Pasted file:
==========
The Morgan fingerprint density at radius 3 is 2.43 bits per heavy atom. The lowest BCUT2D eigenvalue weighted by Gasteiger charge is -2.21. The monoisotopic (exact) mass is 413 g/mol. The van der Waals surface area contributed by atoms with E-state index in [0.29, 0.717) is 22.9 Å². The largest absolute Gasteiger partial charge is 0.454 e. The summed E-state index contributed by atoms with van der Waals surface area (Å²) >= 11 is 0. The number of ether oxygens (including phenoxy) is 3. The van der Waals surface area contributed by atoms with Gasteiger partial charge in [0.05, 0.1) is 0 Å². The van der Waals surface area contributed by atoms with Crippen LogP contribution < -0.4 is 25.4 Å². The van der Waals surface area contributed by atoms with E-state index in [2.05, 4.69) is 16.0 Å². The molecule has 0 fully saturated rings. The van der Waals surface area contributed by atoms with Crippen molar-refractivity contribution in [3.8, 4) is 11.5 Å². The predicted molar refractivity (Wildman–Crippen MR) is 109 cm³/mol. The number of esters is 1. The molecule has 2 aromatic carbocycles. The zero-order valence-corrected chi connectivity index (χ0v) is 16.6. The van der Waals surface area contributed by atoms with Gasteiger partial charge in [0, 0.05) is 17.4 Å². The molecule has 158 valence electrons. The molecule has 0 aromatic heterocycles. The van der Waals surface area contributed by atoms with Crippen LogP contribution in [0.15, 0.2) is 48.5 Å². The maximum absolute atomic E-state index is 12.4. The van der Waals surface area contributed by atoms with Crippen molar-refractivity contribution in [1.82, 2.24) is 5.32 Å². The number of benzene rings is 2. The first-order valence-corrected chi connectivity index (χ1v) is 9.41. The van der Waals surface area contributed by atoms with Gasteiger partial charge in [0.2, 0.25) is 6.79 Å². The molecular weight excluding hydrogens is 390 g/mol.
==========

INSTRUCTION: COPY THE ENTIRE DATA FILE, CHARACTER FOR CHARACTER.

The Morgan fingerprint density at radius 3 is 2.43 bits per heavy atom. The lowest BCUT2D eigenvalue weighted by Gasteiger charge is -2.21. The monoisotopic (exact) mass is 413 g/mol. The van der Waals surface area contributed by atoms with E-state index in [0.29, 0.717) is 22.9 Å². The largest absolute Gasteiger partial charge is 0.454 e. The summed E-state index contributed by atoms with van der Waals surface area (Å²) >= 11 is 0. The number of ether oxygens (including phenoxy) is 3. The van der Waals surface area contributed by atoms with Gasteiger partial charge in [0.05, 0.1) is 0 Å². The van der Waals surface area contributed by atoms with Crippen LogP contribution < -0.4 is 25.4 Å². The van der Waals surface area contributed by atoms with E-state index in [2.05, 4.69) is 16.0 Å². The molecule has 0 fully saturated rings. The van der Waals surface area contributed by atoms with Crippen molar-refractivity contribution in [3.8, 4) is 11.5 Å². The predicted molar refractivity (Wildman–Crippen MR) is 109 cm³/mol. The number of esters is 1. The molecule has 2 aromatic carbocycles. The zero-order valence-corrected chi connectivity index (χ0v) is 16.6. The van der Waals surface area contributed by atoms with Gasteiger partial charge in [0, 0.05) is 17.4 Å². The molecule has 158 valence electrons. The molecule has 0 aromatic heterocycles. The van der Waals surface area contributed by atoms with Crippen LogP contribution in [0.15, 0.2) is 48.5 Å². The maximum absolute atomic E-state index is 12.4. The van der Waals surface area contributed by atoms with Crippen molar-refractivity contribution in [1.82, 2.24) is 5.32 Å². The number of benzene rings is 2. The first-order valence-corrected chi connectivity index (χ1v) is 9.41. The van der Waals surface area contributed by atoms with Gasteiger partial charge in [0.2, 0.25) is 6.79 Å². The molecular weight excluding hydrogens is 390 g/mol.